All societies obviously need some level of population replenishment in order to remain healthy, and so parenthood is still a role to be encouraged, rewarded and revered.
I believe strongly in the power of ordinary individuals to influence our human condition, and trust that open and meaningful discussions of this topic can help individuals become more conscious of the consequences of their personal choices.
I think it’s important that our societies become fully aware of both the burdens and benefits of supporting their populations.
I believe strongly in human liberty, equality and democracy, so it is no part of my purpose to encourage or condone any sort of controls that would impose restrictions or sanctions on human reproduction. And neither is it any part of my intent to advocate for policies that would favor or discourage reproduction by any particular group of humans.
We humans seem to be at a unique point in our evolution. Although our knowledge and beliefs and reasoning powers have advanced in many ways, we still seem to be obeying an evolutionary imperative to continually maximize the population of our species, even though, from a rational perspective, it is becoming increasingly clear that further increases in our population levels – and even continued sustainment of current levels – can be achieved only through a trade-off resulting in a diminished quality of life for the majority of humans on our planet.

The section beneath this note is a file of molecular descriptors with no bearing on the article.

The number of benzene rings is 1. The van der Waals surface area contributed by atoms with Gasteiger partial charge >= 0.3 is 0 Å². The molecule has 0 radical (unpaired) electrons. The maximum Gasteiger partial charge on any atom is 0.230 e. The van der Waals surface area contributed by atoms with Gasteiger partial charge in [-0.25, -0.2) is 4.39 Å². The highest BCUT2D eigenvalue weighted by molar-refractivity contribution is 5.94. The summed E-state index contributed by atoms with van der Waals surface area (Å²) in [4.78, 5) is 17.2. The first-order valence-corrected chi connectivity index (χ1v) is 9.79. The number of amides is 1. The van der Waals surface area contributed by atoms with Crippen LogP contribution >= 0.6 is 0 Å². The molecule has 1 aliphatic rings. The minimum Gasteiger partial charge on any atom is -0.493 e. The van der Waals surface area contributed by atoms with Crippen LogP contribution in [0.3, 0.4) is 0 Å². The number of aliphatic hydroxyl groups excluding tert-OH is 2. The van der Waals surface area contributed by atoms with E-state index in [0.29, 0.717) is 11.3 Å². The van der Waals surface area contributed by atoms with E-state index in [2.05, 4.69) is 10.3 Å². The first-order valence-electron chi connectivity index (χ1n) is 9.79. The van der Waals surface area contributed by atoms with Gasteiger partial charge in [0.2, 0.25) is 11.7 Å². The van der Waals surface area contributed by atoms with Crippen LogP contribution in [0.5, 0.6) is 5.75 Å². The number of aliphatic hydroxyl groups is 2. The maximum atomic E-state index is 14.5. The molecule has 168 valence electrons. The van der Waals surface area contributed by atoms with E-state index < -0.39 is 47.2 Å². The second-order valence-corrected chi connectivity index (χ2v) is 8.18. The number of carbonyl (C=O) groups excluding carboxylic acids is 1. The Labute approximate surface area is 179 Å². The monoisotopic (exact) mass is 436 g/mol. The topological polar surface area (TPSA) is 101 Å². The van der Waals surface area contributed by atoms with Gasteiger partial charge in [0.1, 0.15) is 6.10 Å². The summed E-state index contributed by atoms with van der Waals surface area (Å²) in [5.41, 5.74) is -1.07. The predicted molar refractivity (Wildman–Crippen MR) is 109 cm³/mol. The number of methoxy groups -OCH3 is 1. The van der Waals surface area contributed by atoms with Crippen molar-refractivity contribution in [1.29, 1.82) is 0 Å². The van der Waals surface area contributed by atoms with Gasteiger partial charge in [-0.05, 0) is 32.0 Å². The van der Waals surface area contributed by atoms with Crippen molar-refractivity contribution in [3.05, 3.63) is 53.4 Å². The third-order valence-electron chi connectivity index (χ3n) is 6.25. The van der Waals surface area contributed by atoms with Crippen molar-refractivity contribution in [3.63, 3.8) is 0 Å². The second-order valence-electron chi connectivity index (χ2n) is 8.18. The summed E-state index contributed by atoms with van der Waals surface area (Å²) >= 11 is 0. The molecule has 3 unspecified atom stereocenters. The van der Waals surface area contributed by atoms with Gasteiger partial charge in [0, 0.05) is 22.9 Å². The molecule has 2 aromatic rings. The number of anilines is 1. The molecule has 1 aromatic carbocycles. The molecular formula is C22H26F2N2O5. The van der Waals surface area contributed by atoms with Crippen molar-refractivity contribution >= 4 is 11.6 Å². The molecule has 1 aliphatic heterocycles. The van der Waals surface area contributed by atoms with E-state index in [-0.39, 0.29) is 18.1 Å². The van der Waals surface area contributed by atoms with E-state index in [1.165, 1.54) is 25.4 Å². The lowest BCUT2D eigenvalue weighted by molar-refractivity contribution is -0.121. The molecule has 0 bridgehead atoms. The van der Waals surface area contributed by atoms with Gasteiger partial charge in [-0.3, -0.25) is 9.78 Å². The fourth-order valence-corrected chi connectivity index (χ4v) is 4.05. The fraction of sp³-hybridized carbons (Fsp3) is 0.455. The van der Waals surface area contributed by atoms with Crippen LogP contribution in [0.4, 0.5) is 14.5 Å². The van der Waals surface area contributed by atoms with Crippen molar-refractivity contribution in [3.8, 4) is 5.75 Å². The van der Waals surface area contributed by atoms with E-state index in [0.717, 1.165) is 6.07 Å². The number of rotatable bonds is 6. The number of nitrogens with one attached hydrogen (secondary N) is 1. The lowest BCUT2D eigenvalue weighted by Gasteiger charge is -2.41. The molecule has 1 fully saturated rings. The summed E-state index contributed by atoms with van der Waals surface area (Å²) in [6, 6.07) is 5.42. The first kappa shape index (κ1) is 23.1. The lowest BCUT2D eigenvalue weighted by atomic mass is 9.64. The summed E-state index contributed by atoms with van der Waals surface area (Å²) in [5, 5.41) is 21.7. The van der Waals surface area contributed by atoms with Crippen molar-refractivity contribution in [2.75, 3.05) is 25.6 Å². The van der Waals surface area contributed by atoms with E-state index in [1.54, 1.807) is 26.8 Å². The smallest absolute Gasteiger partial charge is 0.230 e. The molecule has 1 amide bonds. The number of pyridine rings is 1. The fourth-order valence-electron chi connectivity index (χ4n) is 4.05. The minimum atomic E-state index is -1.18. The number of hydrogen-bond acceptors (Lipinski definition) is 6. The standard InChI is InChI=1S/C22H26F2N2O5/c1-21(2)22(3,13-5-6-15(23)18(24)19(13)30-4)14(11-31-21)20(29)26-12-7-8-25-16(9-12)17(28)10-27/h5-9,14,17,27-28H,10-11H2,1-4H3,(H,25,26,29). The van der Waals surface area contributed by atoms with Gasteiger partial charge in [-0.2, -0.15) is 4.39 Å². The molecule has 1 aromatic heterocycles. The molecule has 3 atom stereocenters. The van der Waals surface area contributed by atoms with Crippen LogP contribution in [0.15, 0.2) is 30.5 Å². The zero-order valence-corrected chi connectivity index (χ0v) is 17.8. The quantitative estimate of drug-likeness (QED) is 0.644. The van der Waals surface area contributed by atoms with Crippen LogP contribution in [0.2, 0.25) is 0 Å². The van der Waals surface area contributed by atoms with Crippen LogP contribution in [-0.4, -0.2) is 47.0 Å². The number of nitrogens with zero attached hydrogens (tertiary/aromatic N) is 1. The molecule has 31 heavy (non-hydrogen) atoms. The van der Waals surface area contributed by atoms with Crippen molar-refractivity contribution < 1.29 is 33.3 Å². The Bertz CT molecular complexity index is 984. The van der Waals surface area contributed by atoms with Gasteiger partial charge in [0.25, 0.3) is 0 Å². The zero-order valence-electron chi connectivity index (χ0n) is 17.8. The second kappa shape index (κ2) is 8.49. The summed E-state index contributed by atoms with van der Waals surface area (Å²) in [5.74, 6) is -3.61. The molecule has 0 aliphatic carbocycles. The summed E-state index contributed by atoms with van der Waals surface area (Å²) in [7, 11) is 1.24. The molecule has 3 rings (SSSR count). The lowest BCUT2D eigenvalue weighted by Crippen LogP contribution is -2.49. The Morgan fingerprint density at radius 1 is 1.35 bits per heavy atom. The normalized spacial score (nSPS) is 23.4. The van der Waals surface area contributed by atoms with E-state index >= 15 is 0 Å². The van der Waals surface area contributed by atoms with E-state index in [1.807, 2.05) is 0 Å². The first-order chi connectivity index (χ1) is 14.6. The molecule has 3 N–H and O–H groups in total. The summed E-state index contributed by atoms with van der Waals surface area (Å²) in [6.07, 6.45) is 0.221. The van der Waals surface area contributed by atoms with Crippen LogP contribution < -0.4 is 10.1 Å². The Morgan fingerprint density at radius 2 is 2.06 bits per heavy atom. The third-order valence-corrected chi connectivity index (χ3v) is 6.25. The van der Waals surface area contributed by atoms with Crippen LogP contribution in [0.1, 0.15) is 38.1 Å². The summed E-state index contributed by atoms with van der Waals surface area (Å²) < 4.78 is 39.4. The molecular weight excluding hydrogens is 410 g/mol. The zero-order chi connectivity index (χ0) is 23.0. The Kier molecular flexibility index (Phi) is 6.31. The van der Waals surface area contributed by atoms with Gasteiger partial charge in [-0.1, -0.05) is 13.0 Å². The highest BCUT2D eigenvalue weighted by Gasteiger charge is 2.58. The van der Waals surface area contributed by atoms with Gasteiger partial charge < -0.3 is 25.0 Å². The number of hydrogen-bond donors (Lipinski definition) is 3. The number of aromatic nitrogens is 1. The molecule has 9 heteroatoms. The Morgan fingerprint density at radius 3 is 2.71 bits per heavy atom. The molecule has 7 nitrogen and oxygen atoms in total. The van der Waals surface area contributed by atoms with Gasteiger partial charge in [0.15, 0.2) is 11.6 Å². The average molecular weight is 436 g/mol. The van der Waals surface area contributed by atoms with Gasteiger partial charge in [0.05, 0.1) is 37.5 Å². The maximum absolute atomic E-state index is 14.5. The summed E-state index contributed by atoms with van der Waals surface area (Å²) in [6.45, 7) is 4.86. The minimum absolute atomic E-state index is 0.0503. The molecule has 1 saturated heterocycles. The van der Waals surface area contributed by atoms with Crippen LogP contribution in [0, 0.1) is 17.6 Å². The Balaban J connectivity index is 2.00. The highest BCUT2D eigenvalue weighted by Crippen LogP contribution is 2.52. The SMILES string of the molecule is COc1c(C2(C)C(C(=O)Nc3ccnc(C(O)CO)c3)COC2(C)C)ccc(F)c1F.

For those with a full appreciation of our current situation, and who care for our fellow humans on this planet – those we might call the Practical Utopians – there seems to be only one available lever for us to use, only one reasonable point of emphasis for our efforts: help to reduce human reproduction rates so that the total size of our human population decreases gradually over time.
Published 2017 Mar 18